Gender Stereotypes and the Banning of Adverts

Gender Stereotypes and the Banning of Adverts - woman falling plates and dishes

If you’re the same age as me, getting far too close to 40 for your liking, then you have probably grown up watching a plethora of different TV commercials – the days before you could pause and fast forward live TV. We watched Lynda Bellingham making roast dinner for her children with the help of Oxo, mothers lamenting how they couldn’t get their house clean enough, the stains out of their clothes, the limescale out of their toilets. Or if you flip a coin, men being useless at these tasks, unable to change a nappy, or able to cope with everyday tasks on their own. We watched them and we didn’t think anything about them. We thought that this was just normal life.

Fast forward 20 years, and a couple of weeks ago the UK’s advertising standard watchdog banned gender stereotyping in adverts. I’ve seen a lot of viewpoints from people about this on social media since it happened, so I thought I would share why I think this is a good thing.

Gender Bias

To begin with my explanation I must start first by talking about gender bias. Gender bias is a very real and current issue faced in modern society. It is the fact that society is intrinsically biased towards certain viewpoints. That women or men should fulfil certain roles. From the obvious – women should be at home looking after the children, to the lines of pink and blue toys we see in the shops, to less obvious things like being told to ‘man up’ or to stop being ‘such a girl’. To the less obvious, for example I attended a talk at my children’s school where the headteacher referred to boys and girls liking different types of books because of their gender. Not one person questioned it, most just nodded along.

Sometimes the bias is so subtle you don’t even realise it’s happening or you’re thinking it. This is unconscious bias. You might make a decision that someone can’t do a task or job because they are male or female without even being aware that you’re doing it. Without even thinking about it in these terms just because it is something you have been taught or led to believe, you instinctively come to this decision and act on it.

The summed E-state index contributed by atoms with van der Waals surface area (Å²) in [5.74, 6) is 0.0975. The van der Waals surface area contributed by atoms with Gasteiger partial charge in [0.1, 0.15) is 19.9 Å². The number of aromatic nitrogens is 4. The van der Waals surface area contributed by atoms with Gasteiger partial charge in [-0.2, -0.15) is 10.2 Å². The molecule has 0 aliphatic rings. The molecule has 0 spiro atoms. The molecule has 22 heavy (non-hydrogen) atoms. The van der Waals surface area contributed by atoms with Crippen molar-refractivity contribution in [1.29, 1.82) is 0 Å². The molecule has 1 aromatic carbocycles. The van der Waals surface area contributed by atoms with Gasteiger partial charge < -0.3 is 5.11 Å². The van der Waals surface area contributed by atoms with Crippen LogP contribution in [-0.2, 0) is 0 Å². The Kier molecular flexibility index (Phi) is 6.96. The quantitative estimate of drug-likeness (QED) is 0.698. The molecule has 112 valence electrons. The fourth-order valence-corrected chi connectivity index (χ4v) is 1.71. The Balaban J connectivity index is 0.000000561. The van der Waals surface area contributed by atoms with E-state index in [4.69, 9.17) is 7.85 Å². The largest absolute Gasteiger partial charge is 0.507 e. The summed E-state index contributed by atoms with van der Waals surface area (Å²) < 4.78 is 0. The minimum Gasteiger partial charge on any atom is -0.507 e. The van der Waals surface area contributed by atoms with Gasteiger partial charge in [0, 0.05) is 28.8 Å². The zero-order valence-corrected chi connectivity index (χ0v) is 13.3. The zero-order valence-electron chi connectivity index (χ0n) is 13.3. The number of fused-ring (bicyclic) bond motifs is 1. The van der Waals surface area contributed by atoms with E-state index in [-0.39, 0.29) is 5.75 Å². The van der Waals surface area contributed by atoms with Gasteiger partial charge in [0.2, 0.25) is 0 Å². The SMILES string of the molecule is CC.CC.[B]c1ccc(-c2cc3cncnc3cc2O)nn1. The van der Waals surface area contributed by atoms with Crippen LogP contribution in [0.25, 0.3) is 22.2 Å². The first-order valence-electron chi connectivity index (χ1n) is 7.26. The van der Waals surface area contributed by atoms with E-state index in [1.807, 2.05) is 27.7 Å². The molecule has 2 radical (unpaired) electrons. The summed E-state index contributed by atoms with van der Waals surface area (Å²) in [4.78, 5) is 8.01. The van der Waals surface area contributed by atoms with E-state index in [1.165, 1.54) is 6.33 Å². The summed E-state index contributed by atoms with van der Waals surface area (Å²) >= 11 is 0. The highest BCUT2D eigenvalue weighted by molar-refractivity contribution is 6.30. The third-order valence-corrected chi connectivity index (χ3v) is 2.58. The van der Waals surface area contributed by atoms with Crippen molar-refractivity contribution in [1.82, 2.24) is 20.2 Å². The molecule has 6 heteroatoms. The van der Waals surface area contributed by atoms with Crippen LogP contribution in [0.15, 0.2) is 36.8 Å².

Why We Need This Advertising Ruling

Now to go back to the new advertising ruling. If intrinsically and even unconsciously we are led to believe something, then this belief will colour our everyday actions.

For example, if we go back to my earlier example of my children’s school. If teachers believe that boys and girls prefer to read certain books, does this not colour how they teach them and what books they are offered? So in that respect it becomes a self fulfilling prophecy.

If we see on TV men being terrible at looking after their children, or women being the main care givers, then this reinforces the belief that this is the way that things should be. Unconsciously it reinforces certain these gender roles. If we normalise this behaviour to children, they grow up thinking it’s ok and this is what they should be doing.

You may not think it, but gender discrimination is still huge. The pay gap still sits at 17.9% and women still manage 74% of the household chores and have 25% less pension than men. You can read more from my trip to Westminster in March.

Women are still being redundant when they are pregnant, being passed on for promotion and the glass ceiling still hovers there like an ever present rain cloud.

But let’s flip the coin. One of the comments I saw on social media was this change being all about women… it’s not. Only 2% of men take shared parental leave, the leading cause of death for men under 45 is still suicide. Not cancer, not motor accidents – suicide. They take their own lives, because they cannot cope in the current world we are living in. Because we are still surrounded by toxic masculinity when men are told to ‘man up’, to ‘deal with it’, because of the belief that men should be strong and they shouldn’t talk about things. This by the way in case you missed it, is another example of gender bias.

I am not criticising women who do choose to stay at home or Dads that don’t take shared parental leave. I just wanted it to be a level playing field for men and women. I want to change the story for future generations. I want my daughter to have the career she always wanted to have, and my sons to not even contemplate committing suicide, to stay home and care for their children should they choose to. Is it not our role whether we are parents or not to make the world a better place for the next generation?

Now back to the advertising ruling once more. An advertisers job above all else is to sell. To make more money, to grow their product. This is their fundamental remit. While there are ethical brands, we only need to look at the history of Nestle to see that many companies have their own agenda. If their advert is going to make their product sell and it’s within the rules they’ll do it, whether it displays gender bias or not. Because they want to make more money.

However, if we keep on reinforcing these viewpoints, the world will keep on believing them. And men and women will forever be stuck on this merry go round of inequality. This is why we need this ruling.

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